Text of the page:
Putting the Red Back in Redfish Lake, Twenty Years of Progress Towards Saving the Pacific Northwest’s Most Endangered Salmon Population

salmon-e1415894526398

Credit: NOAA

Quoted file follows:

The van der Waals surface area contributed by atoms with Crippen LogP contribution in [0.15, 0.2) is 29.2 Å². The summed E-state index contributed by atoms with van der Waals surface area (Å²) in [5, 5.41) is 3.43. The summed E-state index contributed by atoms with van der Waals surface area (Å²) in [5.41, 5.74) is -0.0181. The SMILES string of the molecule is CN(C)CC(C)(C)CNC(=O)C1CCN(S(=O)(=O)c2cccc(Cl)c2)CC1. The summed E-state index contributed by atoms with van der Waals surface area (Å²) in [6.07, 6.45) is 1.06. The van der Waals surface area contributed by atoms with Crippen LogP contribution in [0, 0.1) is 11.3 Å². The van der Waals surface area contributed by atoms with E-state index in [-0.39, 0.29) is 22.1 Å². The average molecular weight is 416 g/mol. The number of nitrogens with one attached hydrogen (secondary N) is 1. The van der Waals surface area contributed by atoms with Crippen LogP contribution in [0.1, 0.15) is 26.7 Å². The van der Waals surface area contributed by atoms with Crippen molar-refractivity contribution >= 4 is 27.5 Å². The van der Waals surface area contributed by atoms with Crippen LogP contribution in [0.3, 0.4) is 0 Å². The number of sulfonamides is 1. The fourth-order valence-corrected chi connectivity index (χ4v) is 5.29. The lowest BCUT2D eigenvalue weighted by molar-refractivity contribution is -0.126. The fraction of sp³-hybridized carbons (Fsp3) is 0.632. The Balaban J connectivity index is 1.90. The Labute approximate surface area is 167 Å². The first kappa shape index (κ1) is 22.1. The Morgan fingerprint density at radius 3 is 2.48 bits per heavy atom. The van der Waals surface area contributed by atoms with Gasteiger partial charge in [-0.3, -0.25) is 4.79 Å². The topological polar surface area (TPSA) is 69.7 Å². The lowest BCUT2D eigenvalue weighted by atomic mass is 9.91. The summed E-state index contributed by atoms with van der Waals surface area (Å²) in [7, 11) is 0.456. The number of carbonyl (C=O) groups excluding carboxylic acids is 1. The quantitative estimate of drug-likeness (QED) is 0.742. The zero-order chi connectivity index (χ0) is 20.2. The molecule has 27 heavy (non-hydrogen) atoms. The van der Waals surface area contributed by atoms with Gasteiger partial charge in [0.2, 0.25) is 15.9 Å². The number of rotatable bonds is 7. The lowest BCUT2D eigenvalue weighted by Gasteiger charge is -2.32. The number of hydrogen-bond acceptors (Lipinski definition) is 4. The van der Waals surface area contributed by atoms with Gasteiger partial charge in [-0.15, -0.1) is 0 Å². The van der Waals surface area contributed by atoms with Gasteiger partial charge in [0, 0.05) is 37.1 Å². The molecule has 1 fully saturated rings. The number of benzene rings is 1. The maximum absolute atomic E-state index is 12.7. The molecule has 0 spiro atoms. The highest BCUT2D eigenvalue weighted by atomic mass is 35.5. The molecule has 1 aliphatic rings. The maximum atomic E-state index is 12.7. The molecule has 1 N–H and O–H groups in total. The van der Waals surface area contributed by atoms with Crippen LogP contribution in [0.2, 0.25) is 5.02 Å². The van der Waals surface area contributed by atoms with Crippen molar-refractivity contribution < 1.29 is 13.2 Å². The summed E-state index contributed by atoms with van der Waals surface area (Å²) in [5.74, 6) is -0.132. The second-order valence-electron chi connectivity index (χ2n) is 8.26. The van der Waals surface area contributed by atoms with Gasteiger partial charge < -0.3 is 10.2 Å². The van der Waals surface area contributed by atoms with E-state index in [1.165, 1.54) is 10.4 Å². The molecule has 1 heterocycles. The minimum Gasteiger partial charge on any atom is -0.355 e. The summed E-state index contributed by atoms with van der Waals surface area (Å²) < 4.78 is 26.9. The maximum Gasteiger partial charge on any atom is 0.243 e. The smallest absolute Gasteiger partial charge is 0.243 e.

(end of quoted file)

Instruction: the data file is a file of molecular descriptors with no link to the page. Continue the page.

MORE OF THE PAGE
ABSTRACT: In November 1991, the U.S. National Marine Fisheries Service listed Snake River Sockeye Salmon (Oncorhynchus nerka) as endangered under the U.S. Endangered Species Act (ESA). The last known remnants of the Snake River stock return to Redfish Lake in the Sawtooth Valley in central Idaho. In the ensuing two decades since the ESA listing, many actions have been taken to conserve the population, including the initiation of a hatchery-based gene rescue program. The chief aim of this article is to describe the development and implementation of hatchery-based gene rescue activities, review present-day release strategies and associated adult returns, and describe a new effort underway to expand program production to more effectively address recolonization and local adaptation objectives. In addition, we describe achievable population triggers to allow the transition from a hatchery-based effort to a habitat-based effort that should allow natural population recovery to proceed. Kline, Paul A. and Thomas A. Flagg. 2014. Putting the Red Back in Redfish Lake, Twenty Years of Progress Towards Saving the Pacific Northwest’s Most Endangered Salmon Population. Fisheries 39(11):488-500.

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